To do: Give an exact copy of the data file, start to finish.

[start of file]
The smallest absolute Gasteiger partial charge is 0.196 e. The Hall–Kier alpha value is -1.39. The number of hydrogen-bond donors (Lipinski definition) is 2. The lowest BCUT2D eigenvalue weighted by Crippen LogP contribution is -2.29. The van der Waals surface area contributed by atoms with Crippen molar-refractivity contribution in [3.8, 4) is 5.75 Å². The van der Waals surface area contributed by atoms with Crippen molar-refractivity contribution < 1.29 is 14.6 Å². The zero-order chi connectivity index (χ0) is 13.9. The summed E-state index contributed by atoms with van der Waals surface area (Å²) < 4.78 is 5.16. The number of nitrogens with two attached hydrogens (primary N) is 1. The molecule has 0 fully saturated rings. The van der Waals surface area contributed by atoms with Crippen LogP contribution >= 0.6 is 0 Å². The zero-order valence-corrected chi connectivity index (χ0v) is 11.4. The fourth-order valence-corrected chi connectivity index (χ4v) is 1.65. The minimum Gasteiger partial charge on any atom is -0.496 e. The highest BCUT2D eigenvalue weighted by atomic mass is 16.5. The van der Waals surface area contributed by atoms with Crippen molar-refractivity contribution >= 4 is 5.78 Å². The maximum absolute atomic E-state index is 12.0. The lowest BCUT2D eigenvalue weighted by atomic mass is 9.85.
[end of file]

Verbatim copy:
The smallest absolute Gasteiger partial charge is 0.196 e. The Hall–Kier alpha value is -1.39. The number of hydrogen-bond donors (Lipinski definition) is 2. The lowest BCUT2D eigenvalue weighted by Crippen LogP contribution is -2.29. The van der Waals surface area contributed by atoms with Crippen molar-refractivity contribution in [3.8, 4) is 5.75 Å². The van der Waals surface area contributed by atoms with Crippen molar-refractivity contribution < 1.29 is 14.6 Å². The zero-order chi connectivity index (χ0) is 13.9. The summed E-state index contributed by atoms with van der Waals surface area (Å²) < 4.78 is 5.16. The number of nitrogens with two attached hydrogens (primary N) is 1. The molecule has 0 fully saturated rings. The van der Waals surface area contributed by atoms with Crippen LogP contribution >= 0.6 is 0 Å². The zero-order valence-corrected chi connectivity index (χ0v) is 11.4. The fourth-order valence-corrected chi connectivity index (χ4v) is 1.65. The minimum Gasteiger partial charge on any atom is -0.496 e. The highest BCUT2D eigenvalue weighted by atomic mass is 16.5. The van der Waals surface area contributed by atoms with Crippen molar-refractivity contribution >= 4 is 5.78 Å². The maximum absolute atomic E-state index is 12.0. The lowest BCUT2D eigenvalue weighted by atomic mass is 9.85.